The monthly, or sometimes quarterly, is purposefully garage-looking, having used Xerox to mimic the great mimeo journals of the 1960s, such as Adventures in Poetry, The World, C Magazine and so on. In that time, the cheap mimeograph was an attempt by younger poets in New York and California to publish quickly, distribute widely and cheaply, and thumb their noses at the well-bound but dead mainstream quarterlies. The journals of the '60s succeeded well and many of their contributors ended up well-bound and respected by the mainstream in the coming decades. Those journals had brief life spans; none of them lasted more than five years. Fell Swoop professes some of the same qualities of defiance, speed and efficiency, but that is only a "look," a critical postmodern laugh at the expense of culture.
Many of the writers who began publishing in the famous mimeos of the '60s now publish in Fell Swoop, some of them playfully aware that they are playing with their not-so-innocent beginnings. At the same time, the longevity of the journal -- and the high-brow editorial spirit behind the deliberately low-brow production -- point to a unique publication in the literary landscape. Joel Dailey's Fell Swoop has (almost invisibly) elaborated a poetics and established an institution that does honor to New Orleans.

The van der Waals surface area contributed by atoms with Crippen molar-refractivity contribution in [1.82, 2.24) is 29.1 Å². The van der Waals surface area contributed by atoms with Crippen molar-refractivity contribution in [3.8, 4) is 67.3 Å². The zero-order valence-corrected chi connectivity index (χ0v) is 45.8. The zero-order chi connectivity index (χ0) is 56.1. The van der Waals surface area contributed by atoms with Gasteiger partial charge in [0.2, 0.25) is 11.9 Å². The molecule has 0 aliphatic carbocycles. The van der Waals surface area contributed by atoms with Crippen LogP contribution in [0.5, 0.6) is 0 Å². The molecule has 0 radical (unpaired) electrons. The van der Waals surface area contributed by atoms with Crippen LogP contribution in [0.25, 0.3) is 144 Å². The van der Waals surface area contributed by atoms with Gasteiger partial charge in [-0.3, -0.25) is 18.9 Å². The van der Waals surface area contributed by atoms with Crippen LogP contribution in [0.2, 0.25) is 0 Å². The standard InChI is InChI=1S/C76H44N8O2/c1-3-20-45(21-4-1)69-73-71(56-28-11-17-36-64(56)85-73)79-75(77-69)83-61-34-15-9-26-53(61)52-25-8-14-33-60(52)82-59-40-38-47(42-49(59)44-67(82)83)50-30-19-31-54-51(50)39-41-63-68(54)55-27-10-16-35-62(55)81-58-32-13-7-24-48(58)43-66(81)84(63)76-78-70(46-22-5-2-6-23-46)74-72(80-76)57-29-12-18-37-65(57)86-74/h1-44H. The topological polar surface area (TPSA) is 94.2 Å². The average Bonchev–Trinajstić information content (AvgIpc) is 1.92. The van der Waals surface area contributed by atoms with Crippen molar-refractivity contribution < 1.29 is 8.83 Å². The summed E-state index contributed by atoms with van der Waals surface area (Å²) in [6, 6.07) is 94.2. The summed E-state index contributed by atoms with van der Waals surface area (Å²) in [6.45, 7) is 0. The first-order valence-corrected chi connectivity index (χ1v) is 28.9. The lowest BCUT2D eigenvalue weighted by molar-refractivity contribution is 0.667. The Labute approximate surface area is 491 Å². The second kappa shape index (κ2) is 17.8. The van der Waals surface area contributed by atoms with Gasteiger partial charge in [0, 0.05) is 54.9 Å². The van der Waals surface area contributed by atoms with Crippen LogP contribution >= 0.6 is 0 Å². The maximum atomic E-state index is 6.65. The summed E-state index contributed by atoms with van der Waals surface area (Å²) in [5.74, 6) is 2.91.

Our city is often astonished by the wide acclaim received by some of its citizens beyond its (imprecise) borders. The 20th anniversary issue of Fell Swoop is "handwritten by the authors and published unedited and indiscriminately," as the editor's typically amusing note tells us. Indeed. Here, in their own writing, are poets Ted Berrigan, Maureen Owen, Anselm Hollo, Aram Saroyan and Elizabeth Thomas, and New Orleans' own Bill Lavender, Dave Brinks and yours truly. Seeing an original poem in the poet's own writing hand is a pleasure of the first order. There were many such "special issues," organized around the editor's inspired ideas, such as "postcard issues," where postcards (another nostalgic but cannily modern form) from writers were faithfully reproduced. Fell Swoop elaborated its poetics for two decades without preaching or polemic, and its whimsy and humor have combined with a genuine love of poetry.
In addition to being a remarkable poet himself, Joel Dailey is uncharacteristically modest about his accomplishment. He teaches poetry at Delgado Community College; I'm wondering if his students know just how lucky they are. "I know: for Dante Alighieri told me so," said Ted Berrigan in Fell Swoop No. 71.